(34) It thus appears that two distinct approaches to the question are possible. One of these is based on the general principles of jurisdiction of Court as known to the Code of Civil Procedure. The other is based on the statutory conditions for a reference as laid down in Section 10 of the Act. The first approach clearly envisages a two-fold test, that is, one of situs of the cause of action and the situs of the residence of the parties. The other approach also envisages the two-told test viz. situs of the existence of a dispute and of the objective conditions which would justify an inference of the existence of an apprehended dispute. It is also clear that while there are obvious practical difficulties if either of the two tests of situs of the cause of action and of the residence of the parties is applied with the rigidity with which they are applied under the Code, the broad principles incorporated in Section 20 of the Code of Civil Procedure would, nevertheless, provide a good guide to regulate the delineation of the territorial limits of the powers of the State Government. A comparative study of the two approaches further reveals that they arc not mutually contradictory and, quite interestingly, the impact of both on the territorial limits of the power of the State Government is. by and large, co-extensive. Thus, if a reference by a State Government would be justified on the application of the first approach, if the contract of employment was entered into or terminated within the territory of the State of the establishment in which the worker is employed is situated within such territory or the dispute or the difference arose within such territoriy or having arisen outside, was taken up with the employer within such territory by or on behalf of the worker or if the matter was raised with the State Government within whose jurisdiction the employer was carrying on business, either actually or notionally on an application of the Explanationn to section 20 of the Code, the State Govt. would nevertheless, have jurisdiction even if one were to be guided by the other approach as to the situs of the dispute or of the objective conditions which may justify the inference of the existence of an apprehended dispute. Both the approaches, to my mind. cast a very wide net to attract the jurisdiction of the appropriate Government and arc. thereforee, consistent with the broad policy embodied in the Act.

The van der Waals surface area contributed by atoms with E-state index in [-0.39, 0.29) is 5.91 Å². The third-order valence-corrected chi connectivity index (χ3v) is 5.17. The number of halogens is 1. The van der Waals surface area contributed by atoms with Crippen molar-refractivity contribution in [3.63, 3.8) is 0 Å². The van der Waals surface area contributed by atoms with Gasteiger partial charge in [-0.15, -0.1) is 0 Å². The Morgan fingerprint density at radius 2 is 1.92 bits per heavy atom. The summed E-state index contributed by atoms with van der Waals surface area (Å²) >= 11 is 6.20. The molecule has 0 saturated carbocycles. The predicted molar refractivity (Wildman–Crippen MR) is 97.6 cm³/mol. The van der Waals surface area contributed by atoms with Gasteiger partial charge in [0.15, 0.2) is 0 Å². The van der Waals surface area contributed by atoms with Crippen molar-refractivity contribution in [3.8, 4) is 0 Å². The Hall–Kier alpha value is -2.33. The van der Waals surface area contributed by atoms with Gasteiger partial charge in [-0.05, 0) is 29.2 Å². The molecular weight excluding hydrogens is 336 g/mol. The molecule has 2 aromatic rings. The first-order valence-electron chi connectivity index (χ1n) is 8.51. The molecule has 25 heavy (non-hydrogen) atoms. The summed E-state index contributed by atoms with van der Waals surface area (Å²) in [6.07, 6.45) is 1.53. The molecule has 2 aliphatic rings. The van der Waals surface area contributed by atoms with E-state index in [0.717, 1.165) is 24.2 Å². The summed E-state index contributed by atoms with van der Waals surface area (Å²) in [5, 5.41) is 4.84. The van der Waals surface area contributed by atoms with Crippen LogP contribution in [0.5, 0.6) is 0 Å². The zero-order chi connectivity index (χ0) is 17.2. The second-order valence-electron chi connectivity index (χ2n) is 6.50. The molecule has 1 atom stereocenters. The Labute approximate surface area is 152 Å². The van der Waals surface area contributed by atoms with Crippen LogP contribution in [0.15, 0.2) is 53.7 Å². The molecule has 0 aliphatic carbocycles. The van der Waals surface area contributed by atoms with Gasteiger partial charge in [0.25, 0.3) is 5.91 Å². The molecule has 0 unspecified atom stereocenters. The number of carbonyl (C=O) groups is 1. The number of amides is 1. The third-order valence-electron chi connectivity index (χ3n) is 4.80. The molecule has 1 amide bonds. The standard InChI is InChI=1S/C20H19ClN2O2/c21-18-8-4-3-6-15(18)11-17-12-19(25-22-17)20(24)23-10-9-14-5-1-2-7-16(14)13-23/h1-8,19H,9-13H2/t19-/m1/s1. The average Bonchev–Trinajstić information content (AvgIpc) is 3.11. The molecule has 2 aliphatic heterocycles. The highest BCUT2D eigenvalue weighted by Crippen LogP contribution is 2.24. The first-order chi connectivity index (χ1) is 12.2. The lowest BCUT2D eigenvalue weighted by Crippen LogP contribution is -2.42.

(35) That brings me to the question if the references by the Delhi Administration in the two cases before me were valid. The answer to these questions, in my view, would be in the affirmative irrespective of the approach, of the tests visualised by the two approaches, that may be applied to the facts and circumstanes.